Navigating the Maze of Changes for Property Investors

Sally Eustace

May 2, 2024

I could hear the collective sigh of relief from property investors when the current government announced the recent changes to the tax and tenancy rules.

When managing any business Cash Flow is King but even more so when you’re a property investor. With property prices so high most investment properties are purchased with 65% funding. With the current interest rates around three times what they were at their lowest in 2021, and with only gradual relief expected later this year, it is challenging to achieve a yield of more than 2%-3% and have it cash flow positive, if you’re not smart about it.

Yes, rents are increasing but only modestly compared to the increases in council rates, insurances and interest rates. What is not included in the yield calculation is the sudden increase in income taxes investors have faced over the past 3 years due to the declining non-deductibility of funding interest costs. At 20% for the last financial year this must have led to a cash flow crisis for most investors who then find themselves locked into owning their property for at least 10 years otherwise they pay capital gains tax on the sale.
It’s little wonder potential investors are sitting on their hands waiting for change.
The great news is that changes are afoot. Maybe not suiting all investors but they do make sense.

The financial changes are:

Interest Deductibility

This will be phased back in over the next two years. 
– 80% of interest costs can be claimed for this current financial year from 1st April 2024
– 100% of interest costs can be claimed from next year 1st April 2025

Tax Trust Rate

For all trusts earning over $10,000 the tax rate will increase from 33% to 39% from 1st April 2024

Brightline Test

This is the min. years you must own an investment property before being charged Capital Gains Tax if sold.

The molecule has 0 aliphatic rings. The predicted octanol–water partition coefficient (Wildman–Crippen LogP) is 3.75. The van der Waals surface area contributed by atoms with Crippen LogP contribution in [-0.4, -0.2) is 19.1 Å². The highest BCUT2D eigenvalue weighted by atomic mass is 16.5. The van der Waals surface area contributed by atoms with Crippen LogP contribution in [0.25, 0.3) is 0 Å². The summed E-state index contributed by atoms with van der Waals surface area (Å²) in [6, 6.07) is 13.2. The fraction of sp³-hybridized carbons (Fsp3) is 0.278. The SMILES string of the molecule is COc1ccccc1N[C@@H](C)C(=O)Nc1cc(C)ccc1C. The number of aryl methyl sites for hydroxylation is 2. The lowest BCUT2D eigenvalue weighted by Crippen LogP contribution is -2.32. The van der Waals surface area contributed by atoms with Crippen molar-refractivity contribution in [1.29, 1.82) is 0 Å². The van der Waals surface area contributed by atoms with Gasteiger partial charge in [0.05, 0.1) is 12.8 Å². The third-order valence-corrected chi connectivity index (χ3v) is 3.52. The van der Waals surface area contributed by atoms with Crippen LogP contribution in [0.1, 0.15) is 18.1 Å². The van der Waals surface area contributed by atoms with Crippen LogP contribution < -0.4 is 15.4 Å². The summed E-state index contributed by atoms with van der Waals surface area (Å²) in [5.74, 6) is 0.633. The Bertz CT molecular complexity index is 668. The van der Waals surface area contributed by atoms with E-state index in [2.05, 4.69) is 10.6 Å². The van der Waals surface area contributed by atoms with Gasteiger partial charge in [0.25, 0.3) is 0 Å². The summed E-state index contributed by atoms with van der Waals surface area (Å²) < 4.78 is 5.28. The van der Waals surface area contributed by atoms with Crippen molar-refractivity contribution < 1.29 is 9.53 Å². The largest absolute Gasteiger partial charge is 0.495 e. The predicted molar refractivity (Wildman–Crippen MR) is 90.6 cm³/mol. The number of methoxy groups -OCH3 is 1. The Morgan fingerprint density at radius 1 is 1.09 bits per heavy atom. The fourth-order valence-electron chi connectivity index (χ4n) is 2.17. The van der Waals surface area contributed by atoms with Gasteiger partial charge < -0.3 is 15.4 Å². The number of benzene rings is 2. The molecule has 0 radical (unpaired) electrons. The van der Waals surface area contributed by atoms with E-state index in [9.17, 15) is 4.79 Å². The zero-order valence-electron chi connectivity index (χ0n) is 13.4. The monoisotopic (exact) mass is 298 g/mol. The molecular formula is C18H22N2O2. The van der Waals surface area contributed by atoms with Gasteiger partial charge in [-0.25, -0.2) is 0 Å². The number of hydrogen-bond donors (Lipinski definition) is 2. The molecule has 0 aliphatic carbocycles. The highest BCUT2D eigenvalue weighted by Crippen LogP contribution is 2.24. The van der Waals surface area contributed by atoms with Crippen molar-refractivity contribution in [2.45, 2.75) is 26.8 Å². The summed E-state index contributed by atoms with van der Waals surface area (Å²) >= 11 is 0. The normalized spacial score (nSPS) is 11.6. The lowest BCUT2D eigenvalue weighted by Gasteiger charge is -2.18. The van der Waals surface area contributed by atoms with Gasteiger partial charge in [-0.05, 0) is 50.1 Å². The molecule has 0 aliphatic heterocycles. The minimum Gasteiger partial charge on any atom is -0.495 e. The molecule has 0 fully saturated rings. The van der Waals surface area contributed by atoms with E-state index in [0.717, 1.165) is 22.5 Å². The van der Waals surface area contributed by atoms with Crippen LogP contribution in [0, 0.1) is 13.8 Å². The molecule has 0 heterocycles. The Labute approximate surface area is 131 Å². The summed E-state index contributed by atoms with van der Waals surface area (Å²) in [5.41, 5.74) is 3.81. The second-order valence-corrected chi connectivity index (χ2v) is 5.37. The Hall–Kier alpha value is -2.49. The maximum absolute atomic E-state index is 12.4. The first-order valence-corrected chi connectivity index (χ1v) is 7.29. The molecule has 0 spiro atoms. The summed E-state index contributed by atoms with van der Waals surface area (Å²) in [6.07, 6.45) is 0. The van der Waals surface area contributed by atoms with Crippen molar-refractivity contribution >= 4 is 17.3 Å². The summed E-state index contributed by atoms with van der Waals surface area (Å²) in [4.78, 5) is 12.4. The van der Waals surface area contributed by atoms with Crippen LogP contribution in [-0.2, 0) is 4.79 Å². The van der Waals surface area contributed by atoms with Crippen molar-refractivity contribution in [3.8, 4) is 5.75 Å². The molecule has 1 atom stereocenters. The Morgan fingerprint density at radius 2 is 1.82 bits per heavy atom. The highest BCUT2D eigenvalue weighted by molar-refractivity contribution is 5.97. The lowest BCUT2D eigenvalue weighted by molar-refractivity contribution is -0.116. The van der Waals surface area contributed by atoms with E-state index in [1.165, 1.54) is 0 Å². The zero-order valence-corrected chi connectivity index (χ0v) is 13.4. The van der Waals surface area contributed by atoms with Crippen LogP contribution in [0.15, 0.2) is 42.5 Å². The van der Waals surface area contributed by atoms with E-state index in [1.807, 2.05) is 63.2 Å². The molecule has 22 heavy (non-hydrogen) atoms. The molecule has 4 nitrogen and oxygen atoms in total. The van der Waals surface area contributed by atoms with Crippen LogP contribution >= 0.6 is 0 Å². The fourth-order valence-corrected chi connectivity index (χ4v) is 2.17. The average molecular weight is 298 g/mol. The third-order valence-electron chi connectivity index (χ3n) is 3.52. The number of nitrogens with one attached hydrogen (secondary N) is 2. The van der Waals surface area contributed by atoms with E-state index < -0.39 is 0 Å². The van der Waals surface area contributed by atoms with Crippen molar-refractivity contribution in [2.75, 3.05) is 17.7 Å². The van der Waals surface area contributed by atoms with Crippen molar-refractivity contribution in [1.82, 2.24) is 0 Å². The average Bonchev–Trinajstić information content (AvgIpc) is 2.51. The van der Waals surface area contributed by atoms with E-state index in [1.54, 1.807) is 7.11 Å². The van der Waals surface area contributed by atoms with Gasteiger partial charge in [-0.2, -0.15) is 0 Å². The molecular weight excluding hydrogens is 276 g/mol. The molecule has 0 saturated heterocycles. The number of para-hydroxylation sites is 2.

As of 1 July 2024 the Brightline test will revert back to 2 years from the current 10 years.

Commercial Building Depreciation

The ability for investors to claim depreciation on Commercial Buildings is being removed from 1st April 2024

AirBnB GST Rules

From 1st April 2024 all Airbnb rates for short term accommodation sold through a digital platform must include 15% GST. If your income from all taxable supplies is less than $60,000 you do NOT need to be GST registered however GST will still be charged by AirBnB and a portion paid out to you. However if your income increases above $60,000 you must be registered. This adds a level of complexity to your accounting so please seek professional advice to ensure you do NOT run foul of the IRD.

Other relevant changes relating to tenants & landlords:

Tenancy & Landlord Notice periods

Tenants are required to give 21 days notice if they wish to vacate a property – now reduced from 28.
Landlords are required to give 42 days notice if they or a family member intends to move into the property – previously 63. If they plan to renovate, develop or sell the property they must give 90 days notice.

Pet Bonds

Where tenants have pets a landlord can ask for an additional 2 weeks bond to cover any potential damage caused by the pet or additional cleaning required.

90 Day No-Cause Evictions

A landlord can evict a tenant without giving a specific reason.

Property investment is not for the faint hearted. From a regulatory standpoint there is a lot you can’t control however there is a lot you can. So build a good team of specialists around you – an expert property accountant and lawyer, property manager and experienced mortgage adviser, to keep abreast of the ever changing legislation and lending rules that greatly affect your bottom line. Not to forget having a great team of tradies (plumber, electrician, builder & handyman) to deal with the maintenance issues which crop up at the most inconvenient times.

Property Investment is a serious business and a long term journey that can be very rewarding, but also challenging and costly if you get it wrong.

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